Probability distribution

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In probability theory and statistics, a probability distribution is the mathematical function that gives the probabilities of occurrence of different possible outcomes for an experiment. [1] [2] It is a mathematical description of a random phenomenon in terms of its sample space and the probabilities of events (subsets of the sample space). [3]

Contents

For instance, if X is used to denote the outcome of a coin toss ("the experiment"), then the probability distribution of X would take the value 0.5 (1 in 2 or 1/2) for X = heads, and 0.5 for X = tails (assuming that the coin is fair). Examples of random phenomena include the weather conditions at some future date, the height of a randomly selected person, the fraction of male students in a school, the results of a survey to be conducted, etc. [4]

Introduction

The probability mass function (pmf)
p
(
S
)
{\displaystyle p(S)}
specifies the probability distribution for the sum
S
{\displaystyle S}
of counts from two dice. For example, the figure shows that
p
(
11
)
=
2
/
36
=
1
/
18
{\displaystyle p(11)=2/36=1/18}
. The pmf allows the computation of probabilities of events such as
P
(
X
>
9
)
=
1
/
12
+
1
/
18
+
1
/
36
=
1
/
6
{\displaystyle P(X>9)=1/12+1/18+1/36=1/6}
, and all other probabilities in the distribution. Dice Distribution (bar).svg
The probability mass function (pmf) specifies the probability distribution for the sum of counts from two dice. For example, the figure shows that . The pmf allows the computation of probabilities of events such as , and all other probabilities in the distribution.

A probability distribution is a mathematical description of the probabilities of events, subsets of the sample space. The sample space, often denoted by , is the set of all possible outcomes of a random phenomenon being observed; it may be any set: a set of real numbers, a set of vectors, a set of arbitrary non-numerical values, etc. For example, the sample space of a coin flip would be Ω = {heads, tails}.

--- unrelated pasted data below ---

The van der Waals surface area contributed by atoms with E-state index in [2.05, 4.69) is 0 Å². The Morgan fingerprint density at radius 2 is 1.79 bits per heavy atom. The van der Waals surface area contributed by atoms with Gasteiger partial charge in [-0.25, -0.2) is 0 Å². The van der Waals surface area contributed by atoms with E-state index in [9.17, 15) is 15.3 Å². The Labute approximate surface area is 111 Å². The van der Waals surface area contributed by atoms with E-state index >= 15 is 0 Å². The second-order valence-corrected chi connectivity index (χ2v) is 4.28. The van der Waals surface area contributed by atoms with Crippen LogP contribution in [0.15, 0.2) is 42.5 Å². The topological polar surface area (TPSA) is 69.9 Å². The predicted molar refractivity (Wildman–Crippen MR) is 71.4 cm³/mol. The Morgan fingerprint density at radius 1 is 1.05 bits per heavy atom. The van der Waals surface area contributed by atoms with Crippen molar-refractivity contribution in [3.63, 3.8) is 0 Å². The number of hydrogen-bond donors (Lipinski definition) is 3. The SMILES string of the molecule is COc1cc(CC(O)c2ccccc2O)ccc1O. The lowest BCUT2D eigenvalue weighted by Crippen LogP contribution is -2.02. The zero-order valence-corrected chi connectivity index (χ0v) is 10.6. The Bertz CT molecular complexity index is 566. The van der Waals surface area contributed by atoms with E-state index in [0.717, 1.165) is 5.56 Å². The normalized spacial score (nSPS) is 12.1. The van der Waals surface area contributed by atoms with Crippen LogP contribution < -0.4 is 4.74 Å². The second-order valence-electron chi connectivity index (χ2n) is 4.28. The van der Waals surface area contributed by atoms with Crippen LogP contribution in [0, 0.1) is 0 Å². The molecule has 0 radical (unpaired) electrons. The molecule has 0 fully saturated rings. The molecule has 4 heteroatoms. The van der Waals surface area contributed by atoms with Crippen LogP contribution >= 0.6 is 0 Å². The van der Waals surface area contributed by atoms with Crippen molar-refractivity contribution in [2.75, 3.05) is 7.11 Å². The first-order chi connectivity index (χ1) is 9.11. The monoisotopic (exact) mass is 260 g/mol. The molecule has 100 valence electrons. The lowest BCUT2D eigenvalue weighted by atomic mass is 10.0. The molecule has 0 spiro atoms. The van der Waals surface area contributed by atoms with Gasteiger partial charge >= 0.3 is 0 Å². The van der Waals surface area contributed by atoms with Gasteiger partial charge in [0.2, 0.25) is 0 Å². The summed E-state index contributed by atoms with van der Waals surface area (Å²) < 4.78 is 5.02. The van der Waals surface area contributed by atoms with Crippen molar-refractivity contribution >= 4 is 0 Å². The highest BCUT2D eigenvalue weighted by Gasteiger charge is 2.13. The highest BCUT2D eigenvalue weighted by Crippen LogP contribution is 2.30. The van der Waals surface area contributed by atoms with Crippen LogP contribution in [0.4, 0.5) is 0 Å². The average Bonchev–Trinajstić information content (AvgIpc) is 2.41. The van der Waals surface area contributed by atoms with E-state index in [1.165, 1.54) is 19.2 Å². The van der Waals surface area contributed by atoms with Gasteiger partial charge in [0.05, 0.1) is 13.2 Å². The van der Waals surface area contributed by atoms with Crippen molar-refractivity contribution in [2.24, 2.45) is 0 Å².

To define probability distributions for the specific case of random variables (so the sample space can be seen as a numeric set), it is common to distinguish between discrete and absolutely continuous random variables. In the discrete case, it is sufficient to specify a probability mass function assigning a probability to each possible outcome: for example, when throwing a fair die, each of the six values 1 to 6 has the probability 1/6. The probability of an event is then defined to be the sum of the probabilities of the outcomes that satisfy the event; for example, the probability of the event "the die rolls an even value" is

In contrast, when a random variable takes values from a continuum then typically, any individual outcome has probability zero and only events that include infinitely many outcomes, such as intervals, can have positive probability. For example, consider measuring the weight of a piece of ham in the supermarket, and assume the scale has many digits of precision. The probability that it weighs exactly 500 g is zero, as it will most likely have some non-zero decimal digits. Nevertheless, one might demand, in quality control, that a package of "500 g" of ham must weigh between 490 g and 510 g with at least 98% probability, and this demand is less sensitive to the accuracy of measurement instruments.

The left shows the probability density function. The right shows the cumulative distribution function, for which the value at a equals the area under the probability density curve to the left of a. Combined Cumulative Distribution Graphs.png
The left shows the probability density function. The right shows the cumulative distribution function, for which the value at a equals the area under the probability density curve to the left of a.

Absolutely continuous probability distributions can be described in several ways. The probability density function describes the infinitesimal probability of any given value, and the probability that the outcome lies in a given interval can be computed by integrating the probability density function over that interval. [5] An alternative description of the distribution is by means of the cumulative distribution function, which describes the probability that the random variable is no larger than a given value (i.e., for some ). The cumulative distribution function is the area under the probability density function from to , as described by the picture to the right. [6]

General probability definition